Butterball is synonymous with turkey; however, in the instance of its new feed mill, it’s happenstance that brought U.S.’s largest vertically integrated turkey producer to Turkey, NC.
The Turkey facility was originally intended to operate as a hog mash mill; however, a downturned economy forced Coharie Farms to put its new-yet-vacant mill up for sale. Meanwhile, in 2010, Seaboard Corporation acquired a 50% ownership of Butterball LLC from Smithfield Foods; Goldsboro Milling Company, a Goldsboro, NC-based turkey and hog producer, has held the other 50% since 2006. The new partnership prompted the decision to open a facility to feed the turkeys in Butterball’s Southern division. Though the company has feed mills and operations throughout the South, Butterball’s tom production is centralized in North Carolina, which, unfortunately for feed manufacturers, is an ingredient deficient area.
With the high costs associated with trucking in raw ingredients, a facility with rail access was a high priority. Thirty-five miles down the road from Goldsboro headquarters, the folks in the Goldsboro feed division were familiar with the site and its valuable location on the Carolina Southern Railway Company (CSX) rail line.
“In December 2010, Butterball purchased the mill and contracted WL Port-Land to add storage, steam and pelleting in addition to a rail expansion,” explains Lorenz Falls, Goldsboro’s feed division manager. “This was a fast-track project — our plan was to be up and running in August.”
Mill manager Terry Mercer, who joined Butterball the second week of June 2011, recalls his first week on the job: “When I came on board, we were still in the process of getting [the equipment] installed; construction was underway; and the permits were still pending.” In addition to finalizing the entire project, he says, the mill had to hire and train a group of green employees.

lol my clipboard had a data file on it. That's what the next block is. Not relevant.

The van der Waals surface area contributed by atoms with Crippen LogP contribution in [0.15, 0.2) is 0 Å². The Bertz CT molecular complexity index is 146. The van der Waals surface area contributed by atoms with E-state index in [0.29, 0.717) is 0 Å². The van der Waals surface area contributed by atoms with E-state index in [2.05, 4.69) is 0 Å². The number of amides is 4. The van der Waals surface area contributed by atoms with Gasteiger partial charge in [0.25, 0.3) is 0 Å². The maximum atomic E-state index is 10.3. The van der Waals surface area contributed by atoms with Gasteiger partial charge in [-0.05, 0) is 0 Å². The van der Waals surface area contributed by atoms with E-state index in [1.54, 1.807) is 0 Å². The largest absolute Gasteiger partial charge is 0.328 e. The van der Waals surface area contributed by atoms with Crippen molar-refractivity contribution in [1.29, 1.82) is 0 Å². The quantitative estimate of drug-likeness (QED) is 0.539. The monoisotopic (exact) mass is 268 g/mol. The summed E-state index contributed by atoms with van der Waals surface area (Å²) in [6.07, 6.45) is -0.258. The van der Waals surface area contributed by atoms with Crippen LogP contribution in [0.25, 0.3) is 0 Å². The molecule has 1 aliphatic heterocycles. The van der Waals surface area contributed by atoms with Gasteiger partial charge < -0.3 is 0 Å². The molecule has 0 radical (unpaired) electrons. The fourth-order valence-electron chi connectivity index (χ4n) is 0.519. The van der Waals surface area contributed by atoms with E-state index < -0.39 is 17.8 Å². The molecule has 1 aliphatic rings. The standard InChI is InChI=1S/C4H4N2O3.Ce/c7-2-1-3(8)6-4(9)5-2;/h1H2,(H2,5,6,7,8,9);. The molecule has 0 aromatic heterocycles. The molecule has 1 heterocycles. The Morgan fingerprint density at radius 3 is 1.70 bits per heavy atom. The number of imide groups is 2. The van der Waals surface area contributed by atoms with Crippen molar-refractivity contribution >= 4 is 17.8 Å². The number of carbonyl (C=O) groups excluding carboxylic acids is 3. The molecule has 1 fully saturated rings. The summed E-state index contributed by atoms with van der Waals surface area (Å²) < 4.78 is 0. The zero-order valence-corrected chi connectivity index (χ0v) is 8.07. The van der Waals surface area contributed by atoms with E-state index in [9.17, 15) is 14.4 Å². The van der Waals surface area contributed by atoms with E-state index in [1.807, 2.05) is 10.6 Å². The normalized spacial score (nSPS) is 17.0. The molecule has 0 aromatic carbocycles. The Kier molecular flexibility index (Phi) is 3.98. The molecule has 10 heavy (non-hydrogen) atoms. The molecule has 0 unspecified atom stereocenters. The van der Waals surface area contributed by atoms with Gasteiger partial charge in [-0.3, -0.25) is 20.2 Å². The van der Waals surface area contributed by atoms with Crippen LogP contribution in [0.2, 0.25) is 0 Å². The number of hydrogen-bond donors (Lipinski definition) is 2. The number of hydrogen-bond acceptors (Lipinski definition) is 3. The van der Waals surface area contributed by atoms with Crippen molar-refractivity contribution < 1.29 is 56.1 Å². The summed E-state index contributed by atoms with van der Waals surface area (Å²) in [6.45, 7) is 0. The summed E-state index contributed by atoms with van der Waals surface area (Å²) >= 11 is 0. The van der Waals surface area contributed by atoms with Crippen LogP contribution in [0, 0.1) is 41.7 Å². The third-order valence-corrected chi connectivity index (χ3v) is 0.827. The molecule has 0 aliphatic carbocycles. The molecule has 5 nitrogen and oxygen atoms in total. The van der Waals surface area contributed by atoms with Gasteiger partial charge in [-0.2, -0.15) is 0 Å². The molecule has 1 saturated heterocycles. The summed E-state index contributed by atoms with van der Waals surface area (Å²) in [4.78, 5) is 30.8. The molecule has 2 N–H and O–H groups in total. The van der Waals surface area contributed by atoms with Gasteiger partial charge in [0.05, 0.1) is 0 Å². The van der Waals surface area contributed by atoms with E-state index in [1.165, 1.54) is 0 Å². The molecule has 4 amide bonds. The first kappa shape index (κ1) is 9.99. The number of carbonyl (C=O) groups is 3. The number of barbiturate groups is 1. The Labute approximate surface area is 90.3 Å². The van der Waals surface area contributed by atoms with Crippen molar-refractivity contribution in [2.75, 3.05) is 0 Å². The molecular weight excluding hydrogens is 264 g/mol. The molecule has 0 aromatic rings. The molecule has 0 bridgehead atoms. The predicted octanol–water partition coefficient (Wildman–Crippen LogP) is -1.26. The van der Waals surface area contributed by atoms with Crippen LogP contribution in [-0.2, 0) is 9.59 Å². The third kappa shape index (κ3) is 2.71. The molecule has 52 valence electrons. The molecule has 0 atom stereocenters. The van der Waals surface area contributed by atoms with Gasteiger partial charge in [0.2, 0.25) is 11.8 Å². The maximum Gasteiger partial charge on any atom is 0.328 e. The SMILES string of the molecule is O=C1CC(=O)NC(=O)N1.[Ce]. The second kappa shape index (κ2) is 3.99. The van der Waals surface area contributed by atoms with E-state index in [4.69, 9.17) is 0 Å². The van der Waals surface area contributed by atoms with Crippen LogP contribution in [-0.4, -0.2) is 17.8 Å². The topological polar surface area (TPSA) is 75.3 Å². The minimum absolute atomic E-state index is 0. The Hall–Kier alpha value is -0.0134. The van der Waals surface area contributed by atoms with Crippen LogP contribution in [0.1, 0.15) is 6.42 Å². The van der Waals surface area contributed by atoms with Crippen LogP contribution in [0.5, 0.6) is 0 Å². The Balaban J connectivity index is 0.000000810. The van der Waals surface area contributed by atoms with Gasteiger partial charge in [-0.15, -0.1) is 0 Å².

Though there were challenges along the way, the renovation was completed ahead of schedule, a feat Falls attributes to a “fantastic relationship” with WL Port-Land Systems, Inc.
“In the end, our operational ability outpaced our ability to have staff in place,” Mercer jokes. “We were ready to go, but we didn’t have anybody to work it. Our advice to companies trying to make a tight deadline: Don’t forget to get your staff hired so you have enough time to get everyone properly trained before it is go-time.”
Butterball operates five feed mills in three states: North Carolina, Kansas and Arkansas.
An ambitious rail expansion
From the beginning, the Butterball team knew the rail expansion was going to be a trying undertaking, but one that would provide the site with substantial savings on freight and railcar unloading costs. The site, built in 2006, was only meant to accommodate 65-car unit grain trains; today, CSX offers more advantageous rates on 90 car trains. In addition to space constraints, the accommodation of longer trains poses the challenge of a tightening radius, making it difficult to meet the CSX’s specifications for a curved ladder track. Eventually, the site was able to meet CSX’s specifications for a 12-degree curvature.
“CSX engineers helped to design the track to fit within our property boundaries,” Falls explains. “We had to lay out the track two or three times before we received approval. Overall, the track building took the most time and effort.”
Once the track was laid, Butterball had three railcar moving options: CSX offers a locomotive rental program, but it requires employees be sent to CSX school and there is a fee every time the locomotive is rented; Butterball could lease a switch engine and pay the fuel costs; or it could buy a Shuttlewagon mobile railcar mover.
Butterball chose to purchase an oversized Shuttlewagon. Falls explains: “Look at fuels cost vs. what the Shuttlewagon burns —and when you look at all three the Shuttlewagon was the best option. It’s a high capital investment initially, but the cost to operate is much better than the other two options.”